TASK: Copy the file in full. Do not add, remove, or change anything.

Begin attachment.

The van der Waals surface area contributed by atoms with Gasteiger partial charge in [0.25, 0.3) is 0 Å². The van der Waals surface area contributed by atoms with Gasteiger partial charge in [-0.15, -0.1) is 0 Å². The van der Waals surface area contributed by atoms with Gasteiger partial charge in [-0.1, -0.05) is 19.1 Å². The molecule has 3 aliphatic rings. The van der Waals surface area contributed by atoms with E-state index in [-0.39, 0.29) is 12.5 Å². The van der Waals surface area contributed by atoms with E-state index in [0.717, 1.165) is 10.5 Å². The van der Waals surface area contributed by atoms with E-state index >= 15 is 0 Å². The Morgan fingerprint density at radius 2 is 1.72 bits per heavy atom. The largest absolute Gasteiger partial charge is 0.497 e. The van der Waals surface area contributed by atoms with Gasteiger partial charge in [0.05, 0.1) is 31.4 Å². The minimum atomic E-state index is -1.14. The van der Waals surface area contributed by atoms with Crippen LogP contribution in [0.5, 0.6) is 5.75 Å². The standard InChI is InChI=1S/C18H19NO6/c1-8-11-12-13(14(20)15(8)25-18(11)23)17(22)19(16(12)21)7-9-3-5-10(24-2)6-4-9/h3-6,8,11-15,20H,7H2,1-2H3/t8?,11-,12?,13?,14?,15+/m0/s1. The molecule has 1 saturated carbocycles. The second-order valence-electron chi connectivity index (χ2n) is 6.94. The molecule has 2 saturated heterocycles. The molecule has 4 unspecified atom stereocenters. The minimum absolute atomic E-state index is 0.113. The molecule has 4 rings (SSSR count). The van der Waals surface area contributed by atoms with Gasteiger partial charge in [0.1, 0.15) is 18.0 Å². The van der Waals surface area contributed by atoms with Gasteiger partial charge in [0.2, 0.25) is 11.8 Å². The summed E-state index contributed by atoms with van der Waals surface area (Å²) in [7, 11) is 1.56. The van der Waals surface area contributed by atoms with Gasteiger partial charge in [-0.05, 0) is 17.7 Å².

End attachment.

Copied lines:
The van der Waals surface area contributed by atoms with Gasteiger partial charge in [0.25, 0.3) is 0 Å². The van der Waals surface area contributed by atoms with Gasteiger partial charge in [-0.15, -0.1) is 0 Å². The van der Waals surface area contributed by atoms with Gasteiger partial charge in [-0.1, -0.05) is 19.1 Å². The molecule has 3 aliphatic rings. The van der Waals surface area contributed by atoms with E-state index in [-0.39, 0.29) is 12.5 Å². The van der Waals surface area contributed by atoms with E-state index in [0.717, 1.165) is 10.5 Å². The van der Waals surface area contributed by atoms with E-state index >= 15 is 0 Å². The Morgan fingerprint density at radius 2 is 1.72 bits per heavy atom. The largest absolute Gasteiger partial charge is 0.497 e. The van der Waals surface area contributed by atoms with Gasteiger partial charge in [0.05, 0.1) is 31.4 Å². The minimum atomic E-state index is -1.14. The van der Waals surface area contributed by atoms with Crippen LogP contribution in [0.5, 0.6) is 5.75 Å². The standard InChI is InChI=1S/C18H19NO6/c1-8-11-12-13(14(20)15(8)25-18(11)23)17(22)19(16(12)21)7-9-3-5-10(24-2)6-4-9/h3-6,8,11-15,20H,7H2,1-2H3/t8?,11-,12?,13?,14?,15+/m0/s1. The molecule has 1 saturated carbocycles. The second-order valence-electron chi connectivity index (χ2n) is 6.94. The molecule has 2 saturated heterocycles. The molecule has 4 unspecified atom stereocenters. The minimum absolute atomic E-state index is 0.113. The molecule has 4 rings (SSSR count). The van der Waals surface area contributed by atoms with Gasteiger partial charge in [0.1, 0.15) is 18.0 Å². The van der Waals surface area contributed by atoms with Gasteiger partial charge in [0.2, 0.25) is 11.8 Å². The summed E-state index contributed by atoms with van der Waals surface area (Å²) in [7, 11) is 1.56. The van der Waals surface area contributed by atoms with Gasteiger partial charge in [-0.05, 0) is 17.7 Å².